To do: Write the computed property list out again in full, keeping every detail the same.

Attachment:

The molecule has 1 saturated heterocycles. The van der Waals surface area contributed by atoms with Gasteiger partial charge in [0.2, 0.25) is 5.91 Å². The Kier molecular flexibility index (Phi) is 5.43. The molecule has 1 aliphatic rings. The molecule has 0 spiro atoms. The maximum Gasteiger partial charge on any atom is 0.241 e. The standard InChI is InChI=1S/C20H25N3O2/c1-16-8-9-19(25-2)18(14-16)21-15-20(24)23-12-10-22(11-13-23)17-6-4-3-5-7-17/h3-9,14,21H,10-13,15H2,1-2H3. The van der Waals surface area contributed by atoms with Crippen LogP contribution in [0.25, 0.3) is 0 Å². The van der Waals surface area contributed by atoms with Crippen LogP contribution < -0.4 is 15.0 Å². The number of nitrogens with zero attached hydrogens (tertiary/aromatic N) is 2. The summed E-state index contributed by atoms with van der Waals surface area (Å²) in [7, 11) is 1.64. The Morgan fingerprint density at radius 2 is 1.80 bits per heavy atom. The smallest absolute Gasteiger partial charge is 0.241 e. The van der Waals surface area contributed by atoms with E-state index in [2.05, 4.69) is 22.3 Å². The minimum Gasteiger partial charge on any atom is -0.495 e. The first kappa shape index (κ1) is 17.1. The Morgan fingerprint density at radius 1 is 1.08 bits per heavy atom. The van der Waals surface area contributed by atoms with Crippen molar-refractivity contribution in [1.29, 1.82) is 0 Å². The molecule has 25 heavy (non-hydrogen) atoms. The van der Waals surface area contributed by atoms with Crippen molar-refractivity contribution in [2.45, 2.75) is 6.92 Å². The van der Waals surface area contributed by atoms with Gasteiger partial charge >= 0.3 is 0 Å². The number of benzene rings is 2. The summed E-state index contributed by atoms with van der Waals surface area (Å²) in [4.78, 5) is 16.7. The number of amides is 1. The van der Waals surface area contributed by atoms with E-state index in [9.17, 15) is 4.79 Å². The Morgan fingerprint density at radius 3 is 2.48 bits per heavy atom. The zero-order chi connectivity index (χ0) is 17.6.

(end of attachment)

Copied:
The molecule has 1 saturated heterocycles. The van der Waals surface area contributed by atoms with Gasteiger partial charge in [0.2, 0.25) is 5.91 Å². The Kier molecular flexibility index (Phi) is 5.43. The molecule has 1 aliphatic rings. The molecule has 0 spiro atoms. The maximum Gasteiger partial charge on any atom is 0.241 e. The standard InChI is InChI=1S/C20H25N3O2/c1-16-8-9-19(25-2)18(14-16)21-15-20(24)23-12-10-22(11-13-23)17-6-4-3-5-7-17/h3-9,14,21H,10-13,15H2,1-2H3. The van der Waals surface area contributed by atoms with Crippen LogP contribution in [0.25, 0.3) is 0 Å². The van der Waals surface area contributed by atoms with Crippen LogP contribution < -0.4 is 15.0 Å². The number of nitrogens with zero attached hydrogens (tertiary/aromatic N) is 2. The summed E-state index contributed by atoms with van der Waals surface area (Å²) in [7, 11) is 1.64. The Morgan fingerprint density at radius 2 is 1.80 bits per heavy atom. The smallest absolute Gasteiger partial charge is 0.241 e. The van der Waals surface area contributed by atoms with E-state index in [2.05, 4.69) is 22.3 Å². The minimum Gasteiger partial charge on any atom is -0.495 e. The first kappa shape index (κ1) is 17.1. The Morgan fingerprint density at radius 1 is 1.08 bits per heavy atom. The van der Waals surface area contributed by atoms with Crippen molar-refractivity contribution in [1.29, 1.82) is 0 Å². The molecule has 25 heavy (non-hydrogen) atoms. The van der Waals surface area contributed by atoms with Crippen molar-refractivity contribution in [2.45, 2.75) is 6.92 Å². The van der Waals surface area contributed by atoms with Gasteiger partial charge >= 0.3 is 0 Å². The number of benzene rings is 2. The summed E-state index contributed by atoms with van der Waals surface area (Å²) in [4.78, 5) is 16.7. The number of amides is 1. The van der Waals surface area contributed by atoms with E-state index in [9.17, 15) is 4.79 Å². The Morgan fingerprint density at radius 3 is 2.48 bits per heavy atom. The zero-order chi connectivity index (χ0) is 17.6.